PEZ: You’ve called ‘time,’ Bert?
Bert: I didn’t want to over do my time in the sport and end up a bitter man; I’m leaving the sport with a lot of happy memories.
PEZ: A few more frites, now?
Bert: I don’t think my diet will change that much; but you have to be careful because the pounds begin to stick – you don’t have that four or five hours on the bike each day and without trying, the weight goes on. But it’s good that I don’t have to be troubled too much by all this snow – I’m not training, I’m looking for work.
PEZ: The family must be happy to be seeing more of you?
Bert: I’m a little sad a little my career is over, but I’m glad to see more of my family and I’m happy I’ve made the right decision. I actually started training and was preparing for another season right up to mid-December; but I’d come full circle and I began to feel that 2010 was going to be a hard season, mentally. Maybe I could have done another year but it was about perception of how my career ended, I didn’t want to do ‘one year too many,’ like some riders do. I was never a Boonen or a Van Petegem but I was there, I could perform and I didn’t want to be the oldest guy in the peloton having that last, bad, shitty year.
PEZ: How many seasons did you ride pro, Bert?
Bert: I rode 13 full seasons, I tuned pro on January 1rst 1997. The teams are much bigger, now – when I turned pro, there would be 15 guys on a team, that’s just enough to do one programme. Mapei changed it all, having nearly 30, and now, with the Pro Tour, it’s 25, 28 riders.
There are maybe 60 people involved in a team, now – that’s like a medium sized company, too much for one man to run. The DS’s run things at the races; the manager has too much other work to get involved at the races. I think now that there’s a big difference between the big teams and the small teams – more than before. You have the big Pro Tour teams and the Continental teams but there’s less and less in between, at Pro Continental level, they lack the budget.
PEZ: Your best year?
Bert: There was something good to say about every year I raced, I think I progressed each year until I had that bad crash in 2007. I think 2004 was a nice year, I was with Bodysol – that was the Under 23 feeder team for QuickStep – I was there to give the young riders my experience. The ambiance was good and it was nice to be with the young guys; I was Belgian time trial champion, that year and won the Chrono Herbiers, too.
Of course, 2005 was a big year – Lotto with the likes of Robbie McEwen and Peter Van Petegem. I liked riding with Robbie, he was very appreciative of your work, there was none of this, ‘I’m the man’ he knew the value of his team. On my account, I won Brussel-Ingooigen that year and was second in the Tour of Belgium.
Bert: No, 20 years in the sport, 13 as a pro, always learning – I can’t regret that.
PEZ: What about that bad crash in the Vuelta in 2007?
Bert: I regret it, but I didn’t ask for it to happen; I tried to make the most of things after it – you should only have regrets if don’t give it 100%. It took a lot of mental energy to get back in shape in 2008 and 2009; when it’s snowy and cold it’s hard to go and train.
PEZ: Were you a ‘scientific’ or ‘traditional kilometres’ trainer?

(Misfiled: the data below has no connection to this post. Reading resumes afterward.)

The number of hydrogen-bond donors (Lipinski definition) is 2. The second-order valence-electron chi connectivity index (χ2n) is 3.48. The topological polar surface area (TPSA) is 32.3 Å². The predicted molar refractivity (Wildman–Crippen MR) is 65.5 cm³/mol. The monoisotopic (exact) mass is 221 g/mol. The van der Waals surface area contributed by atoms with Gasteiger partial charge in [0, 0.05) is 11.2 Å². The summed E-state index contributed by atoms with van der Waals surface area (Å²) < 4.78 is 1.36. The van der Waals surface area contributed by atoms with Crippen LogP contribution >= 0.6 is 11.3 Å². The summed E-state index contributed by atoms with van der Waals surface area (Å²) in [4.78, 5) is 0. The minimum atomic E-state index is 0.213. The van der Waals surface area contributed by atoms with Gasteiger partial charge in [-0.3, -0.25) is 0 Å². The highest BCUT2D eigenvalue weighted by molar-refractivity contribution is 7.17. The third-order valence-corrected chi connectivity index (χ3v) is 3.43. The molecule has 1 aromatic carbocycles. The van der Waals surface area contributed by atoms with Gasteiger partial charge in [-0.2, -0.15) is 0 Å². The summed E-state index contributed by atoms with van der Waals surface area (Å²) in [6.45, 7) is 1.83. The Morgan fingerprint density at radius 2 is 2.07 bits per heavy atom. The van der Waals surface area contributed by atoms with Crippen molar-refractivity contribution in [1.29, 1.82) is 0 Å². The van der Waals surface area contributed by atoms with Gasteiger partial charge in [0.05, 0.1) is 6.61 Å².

Bert: A bit of both, I used SRM’s latterly and tried to take a scientific approach, setting specific targets, primarily in March and April – the Classics Season.
PEZ: Do you feel the current Belgian scene is healthy?
Bert: I think there’s room for one more Pro Continental team; we have two Pro Tour teams but you need fresh energy at all levels. But the UCI bonds make it difficult for a team to afford to go Pro Continental. I like the fact that the Anglo-Saxon teams have come along, they’re not pre-occupied with 70’s and 80’s methods and ideas and they’re bringing cross over ideas from other sports.
PEZ: Is the drugs war being won?
Bert: Yes, two years ago we’d never have imagined that they’d be catching riders who were taking CERA, so quickly. Before it would have taken two or three years to catch up with the ‘naughty boys.’
PEZ: V de B?
Bert: I think that the stars of today can benefit from seeing what happened there. But I think the authorities handled the situation very badly; there were images of him on TV in hand cuffs – I don’t think the way he was treated respected his human rights. He was a nice guy, friendly, polite; but I think there were a couple of V de B’s – there was a small devil in there , some where.
Bert: It’s a free world, if a team wants him, he’ll attract a huge amount of attention in the media – and it’s not about doping, it’s about races and racing, that has to be good.
PEZ: The future?
Bert: I’m hoping to to do a degree in sports management at university; I already have one in communications. I’m at night school too, studying teaching, in fact, when I finish talking to you, that’s where I’m going – to make a 20 minute oral presentation!
PEZ: Are you ‘training down?’
Bert: Yes, you have to, the heart is a muscle and in a pro it’s bigger, fitter and leaner, it’s very bad for it to stop suddenly. I go out a couple of times a week, but I’m waiting for the snow to go away – that’s the difference, now I can go out when I want. When you’re a pro, you have to go out!
We’re sure which ever path Bert chooses, it’ll be a successful one, he was never a ‘half measures’ kind of a man. And we’d like to thank him for all the insights into professional cycling he’s given Pez readers, over the years – we’ll miss you, Bert.